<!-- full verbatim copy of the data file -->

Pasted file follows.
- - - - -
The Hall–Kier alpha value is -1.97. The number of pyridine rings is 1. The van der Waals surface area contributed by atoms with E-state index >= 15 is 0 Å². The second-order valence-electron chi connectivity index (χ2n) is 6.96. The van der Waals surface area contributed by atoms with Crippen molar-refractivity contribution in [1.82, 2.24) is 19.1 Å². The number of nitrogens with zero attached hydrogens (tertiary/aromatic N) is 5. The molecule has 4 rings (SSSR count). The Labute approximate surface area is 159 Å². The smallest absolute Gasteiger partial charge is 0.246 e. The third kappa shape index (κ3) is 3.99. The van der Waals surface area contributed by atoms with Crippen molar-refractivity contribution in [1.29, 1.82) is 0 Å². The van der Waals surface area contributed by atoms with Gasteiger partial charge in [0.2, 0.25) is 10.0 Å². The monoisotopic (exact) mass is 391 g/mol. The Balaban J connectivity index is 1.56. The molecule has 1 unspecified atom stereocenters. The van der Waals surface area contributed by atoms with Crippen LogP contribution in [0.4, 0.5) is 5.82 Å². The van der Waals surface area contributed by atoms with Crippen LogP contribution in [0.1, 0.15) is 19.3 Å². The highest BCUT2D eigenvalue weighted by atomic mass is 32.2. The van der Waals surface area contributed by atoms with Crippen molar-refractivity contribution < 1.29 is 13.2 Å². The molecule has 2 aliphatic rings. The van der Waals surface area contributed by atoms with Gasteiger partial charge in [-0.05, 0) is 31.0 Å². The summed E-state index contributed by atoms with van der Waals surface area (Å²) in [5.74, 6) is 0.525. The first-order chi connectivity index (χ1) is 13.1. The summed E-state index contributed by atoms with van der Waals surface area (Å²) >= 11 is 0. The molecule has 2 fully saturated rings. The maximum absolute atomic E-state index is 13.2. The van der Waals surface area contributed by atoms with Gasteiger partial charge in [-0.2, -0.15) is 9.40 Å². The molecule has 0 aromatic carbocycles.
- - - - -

The Hall–Kier alpha value is -1.97. The number of pyridine rings is 1. The van der Waals surface area contributed by atoms with E-state index >= 15 is 0 Å². The second-order valence-electron chi connectivity index (χ2n) is 6.96. The van der Waals surface area contributed by atoms with Crippen molar-refractivity contribution in [1.82, 2.24) is 19.1 Å². The number of nitrogens with zero attached hydrogens (tertiary/aromatic N) is 5. The molecule has 4 rings (SSSR count). The Labute approximate surface area is 159 Å². The smallest absolute Gasteiger partial charge is 0.246 e. The third kappa shape index (κ3) is 3.99. The van der Waals surface area contributed by atoms with Crippen molar-refractivity contribution in [1.29, 1.82) is 0 Å². The van der Waals surface area contributed by atoms with Gasteiger partial charge in [0.2, 0.25) is 10.0 Å². The monoisotopic (exact) mass is 391 g/mol. The Balaban J connectivity index is 1.56. The molecule has 1 unspecified atom stereocenters. The van der Waals surface area contributed by atoms with Crippen LogP contribution in [0.4, 0.5) is 5.82 Å². The van der Waals surface area contributed by atoms with Crippen LogP contribution in [0.1, 0.15) is 19.3 Å². The highest BCUT2D eigenvalue weighted by atomic mass is 32.2. The van der Waals surface area contributed by atoms with Crippen molar-refractivity contribution < 1.29 is 13.2 Å². The molecule has 2 aliphatic rings. The van der Waals surface area contributed by atoms with Gasteiger partial charge in [-0.05, 0) is 31.0 Å². The summed E-state index contributed by atoms with van der Waals surface area (Å²) in [5.74, 6) is 0.525. The first-order chi connectivity index (χ1) is 13.1. The summed E-state index contributed by atoms with van der Waals surface area (Å²) >= 11 is 0. The molecule has 2 fully saturated rings. The maximum absolute atomic E-state index is 13.2. The van der Waals surface area contributed by atoms with Gasteiger partial charge in [-0.2, -0.15) is 9.40 Å². The molecule has 0 aromatic carbocycles.